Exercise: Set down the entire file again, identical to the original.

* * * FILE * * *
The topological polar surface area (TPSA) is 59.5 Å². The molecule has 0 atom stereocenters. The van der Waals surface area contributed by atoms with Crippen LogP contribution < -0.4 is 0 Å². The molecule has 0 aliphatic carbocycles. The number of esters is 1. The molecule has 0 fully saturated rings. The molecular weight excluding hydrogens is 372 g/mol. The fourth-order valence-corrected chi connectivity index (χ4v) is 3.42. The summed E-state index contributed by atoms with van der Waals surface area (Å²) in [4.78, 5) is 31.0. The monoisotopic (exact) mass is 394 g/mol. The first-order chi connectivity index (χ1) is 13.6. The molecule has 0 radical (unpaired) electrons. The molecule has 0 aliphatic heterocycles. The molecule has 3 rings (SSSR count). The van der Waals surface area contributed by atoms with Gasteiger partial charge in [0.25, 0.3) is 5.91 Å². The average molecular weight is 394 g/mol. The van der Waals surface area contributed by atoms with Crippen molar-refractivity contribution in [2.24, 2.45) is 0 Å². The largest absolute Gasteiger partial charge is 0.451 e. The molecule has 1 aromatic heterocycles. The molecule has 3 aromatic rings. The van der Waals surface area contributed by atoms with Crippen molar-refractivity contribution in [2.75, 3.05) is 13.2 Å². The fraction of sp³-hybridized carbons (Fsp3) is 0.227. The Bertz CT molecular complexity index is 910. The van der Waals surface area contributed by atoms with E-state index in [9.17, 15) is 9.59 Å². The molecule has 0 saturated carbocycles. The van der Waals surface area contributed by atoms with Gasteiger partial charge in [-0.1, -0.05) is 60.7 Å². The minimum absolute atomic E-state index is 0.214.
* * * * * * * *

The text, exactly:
The topological polar surface area (TPSA) is 59.5 Å². The molecule has 0 atom stereocenters. The van der Waals surface area contributed by atoms with Crippen LogP contribution < -0.4 is 0 Å². The molecule has 0 aliphatic carbocycles. The number of esters is 1. The molecule has 0 fully saturated rings. The molecular weight excluding hydrogens is 372 g/mol. The fourth-order valence-corrected chi connectivity index (χ4v) is 3.42. The summed E-state index contributed by atoms with van der Waals surface area (Å²) in [4.78, 5) is 31.0. The monoisotopic (exact) mass is 394 g/mol. The first-order chi connectivity index (χ1) is 13.6. The molecule has 0 radical (unpaired) electrons. The molecule has 0 aliphatic heterocycles. The molecule has 3 rings (SSSR count). The van der Waals surface area contributed by atoms with Gasteiger partial charge in [0.25, 0.3) is 5.91 Å². The average molecular weight is 394 g/mol. The van der Waals surface area contributed by atoms with Crippen molar-refractivity contribution in [2.24, 2.45) is 0 Å². The largest absolute Gasteiger partial charge is 0.451 e. The molecule has 1 aromatic heterocycles. The molecule has 3 aromatic rings. The van der Waals surface area contributed by atoms with Crippen molar-refractivity contribution in [2.75, 3.05) is 13.2 Å². The fraction of sp³-hybridized carbons (Fsp3) is 0.227. The Bertz CT molecular complexity index is 910. The van der Waals surface area contributed by atoms with E-state index in [9.17, 15) is 9.59 Å². The molecule has 0 saturated carbocycles. The van der Waals surface area contributed by atoms with Gasteiger partial charge in [-0.1, -0.05) is 60.7 Å². The minimum absolute atomic E-state index is 0.214.